I further understand his twitter tweeter is one of the few things he doesn't mind piercing his walls, although he possibly has a one-way check valve fitted. Go figure.
Toodleoo!
Ron Hebbard
I think it actually might still be a 57, just a single one on a gooseneck now so he can be like 21dB louder than Obama (probably fired someone for not making it 45dB) when he twits through the press room tweeters. Scandalous to use a Mexico made mic though, and "a lot of people are saying" the SM57 is a Dem, too. Maybe he requested a vintage USA made version from the Nixon lectern.

But we digress.

#### Jay Ashworth

##### Well-Known Member
Yes... but we digress *very* amusingly.

#### Darin

##### Member
In my short time working live music gigs, I found that the artists who were TRULY serious about wanting specific models of vocal mics would provide their own rather than asking the venue to provide them

#### ACTSTech

##### Active Member
Oy. I'm not sure exactly what the OP is asking but I've spent close to 40 years in audio, much of it providing gear for others to use so I'll offer some observations.
I’m not exactly sure what I was asking, but I’m enjoying the response.

My first real job in doing sound required me to learn on a Yamaha mixer, because it was industry standard. We’d set up and try to meet the rider, but there was always some twist, like this person needs this specific mic or whatever, but I got really comfortable with what we had. And they are all similar, PM 4000, 5000, 5D, you had a level of comfort and familiarity. If you asked me, I would have said I was a Yamaha guy.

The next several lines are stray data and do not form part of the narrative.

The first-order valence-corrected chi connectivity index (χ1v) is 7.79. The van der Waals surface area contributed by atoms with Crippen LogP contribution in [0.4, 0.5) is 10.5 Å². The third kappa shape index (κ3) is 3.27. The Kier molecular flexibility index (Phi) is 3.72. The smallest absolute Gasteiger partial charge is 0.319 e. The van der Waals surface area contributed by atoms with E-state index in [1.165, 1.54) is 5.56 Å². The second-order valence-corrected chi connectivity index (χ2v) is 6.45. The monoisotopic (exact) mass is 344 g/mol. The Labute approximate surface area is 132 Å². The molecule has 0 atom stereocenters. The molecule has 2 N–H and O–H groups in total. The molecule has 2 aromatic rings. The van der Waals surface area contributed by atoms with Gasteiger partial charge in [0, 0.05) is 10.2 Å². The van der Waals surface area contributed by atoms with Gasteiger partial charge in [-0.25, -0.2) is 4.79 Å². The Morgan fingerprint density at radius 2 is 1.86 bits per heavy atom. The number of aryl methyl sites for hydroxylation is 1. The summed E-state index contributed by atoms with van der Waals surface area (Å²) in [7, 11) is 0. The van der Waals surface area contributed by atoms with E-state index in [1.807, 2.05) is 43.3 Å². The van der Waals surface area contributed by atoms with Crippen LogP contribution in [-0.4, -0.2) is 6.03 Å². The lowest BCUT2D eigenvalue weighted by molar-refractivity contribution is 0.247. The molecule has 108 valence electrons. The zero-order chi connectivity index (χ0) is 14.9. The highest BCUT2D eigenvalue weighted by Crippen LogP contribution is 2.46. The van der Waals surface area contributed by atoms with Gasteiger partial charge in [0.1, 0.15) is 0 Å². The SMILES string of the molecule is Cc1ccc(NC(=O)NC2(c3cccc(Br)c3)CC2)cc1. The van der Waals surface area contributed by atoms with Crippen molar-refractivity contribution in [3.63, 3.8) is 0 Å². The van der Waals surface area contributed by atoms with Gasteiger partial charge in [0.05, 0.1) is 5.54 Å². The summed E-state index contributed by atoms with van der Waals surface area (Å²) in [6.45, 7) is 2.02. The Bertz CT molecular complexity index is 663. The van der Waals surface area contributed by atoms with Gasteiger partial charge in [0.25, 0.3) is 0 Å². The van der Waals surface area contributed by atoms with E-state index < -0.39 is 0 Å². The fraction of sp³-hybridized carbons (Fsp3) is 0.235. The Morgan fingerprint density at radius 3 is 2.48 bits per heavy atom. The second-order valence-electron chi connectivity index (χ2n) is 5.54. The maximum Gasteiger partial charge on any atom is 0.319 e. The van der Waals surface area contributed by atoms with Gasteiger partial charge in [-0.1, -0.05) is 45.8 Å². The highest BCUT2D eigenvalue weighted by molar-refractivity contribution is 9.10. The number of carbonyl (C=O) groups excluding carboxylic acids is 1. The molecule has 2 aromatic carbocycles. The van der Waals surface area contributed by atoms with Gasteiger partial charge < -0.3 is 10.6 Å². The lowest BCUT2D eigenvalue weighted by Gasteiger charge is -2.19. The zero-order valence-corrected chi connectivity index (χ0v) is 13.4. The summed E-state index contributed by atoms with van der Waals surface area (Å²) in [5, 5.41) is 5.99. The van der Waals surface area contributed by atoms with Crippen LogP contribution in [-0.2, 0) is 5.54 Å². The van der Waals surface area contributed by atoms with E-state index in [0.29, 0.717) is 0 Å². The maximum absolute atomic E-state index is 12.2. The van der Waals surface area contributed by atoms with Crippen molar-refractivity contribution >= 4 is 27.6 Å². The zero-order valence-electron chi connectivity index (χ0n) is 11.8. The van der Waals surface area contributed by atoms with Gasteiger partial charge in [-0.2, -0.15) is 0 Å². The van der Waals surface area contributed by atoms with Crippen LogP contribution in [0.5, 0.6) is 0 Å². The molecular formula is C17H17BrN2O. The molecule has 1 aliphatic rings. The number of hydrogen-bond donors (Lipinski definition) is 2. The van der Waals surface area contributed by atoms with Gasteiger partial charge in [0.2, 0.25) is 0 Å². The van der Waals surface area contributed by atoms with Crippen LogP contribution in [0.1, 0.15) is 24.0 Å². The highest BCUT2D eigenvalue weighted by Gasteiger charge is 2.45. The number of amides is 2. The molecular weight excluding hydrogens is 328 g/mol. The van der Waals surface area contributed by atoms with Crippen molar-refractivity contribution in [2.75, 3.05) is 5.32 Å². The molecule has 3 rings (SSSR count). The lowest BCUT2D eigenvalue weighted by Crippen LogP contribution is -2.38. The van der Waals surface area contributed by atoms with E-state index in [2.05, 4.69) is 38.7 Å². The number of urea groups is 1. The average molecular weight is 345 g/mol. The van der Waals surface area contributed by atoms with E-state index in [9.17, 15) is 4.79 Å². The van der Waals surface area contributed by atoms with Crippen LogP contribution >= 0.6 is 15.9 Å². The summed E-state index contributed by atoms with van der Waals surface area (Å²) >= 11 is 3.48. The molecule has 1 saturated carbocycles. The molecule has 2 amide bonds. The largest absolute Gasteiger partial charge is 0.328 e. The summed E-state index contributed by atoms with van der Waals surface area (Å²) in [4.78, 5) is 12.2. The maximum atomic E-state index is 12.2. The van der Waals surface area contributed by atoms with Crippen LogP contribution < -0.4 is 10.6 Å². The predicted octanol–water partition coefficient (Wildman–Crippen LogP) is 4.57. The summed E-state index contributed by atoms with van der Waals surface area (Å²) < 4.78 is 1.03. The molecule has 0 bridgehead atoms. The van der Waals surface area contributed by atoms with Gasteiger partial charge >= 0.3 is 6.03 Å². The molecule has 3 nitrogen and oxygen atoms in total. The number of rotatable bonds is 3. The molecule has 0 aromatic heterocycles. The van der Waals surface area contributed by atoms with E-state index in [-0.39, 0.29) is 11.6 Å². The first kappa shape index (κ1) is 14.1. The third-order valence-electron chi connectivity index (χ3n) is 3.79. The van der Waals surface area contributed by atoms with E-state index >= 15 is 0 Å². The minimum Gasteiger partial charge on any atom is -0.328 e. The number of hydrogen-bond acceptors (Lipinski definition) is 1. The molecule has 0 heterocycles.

Fast forward, I took a part time job at a venue to sort of “slow down” and ran into resistance. My new boss, whom I was replacing, was an old time EV guy. Everything in the house was EV; mixing board, amps, mics, everything. Not that I couldn’t handle it, but it just wasn’t what I was used to. And after being there a while, and making recommendations to replace some of the components, with lots of pushback from him, I got frustrated. What I didn’t know, and where this sort of came from, was he was a good friend of an engineer from EV, who had been an engineer at Harmon. He felt that EV stood up to anyone else, and as an engineer, he explained why. So even though there were superior products, he was thoroughly EV, and I’ll admit, some of the equipment did have a nice sound.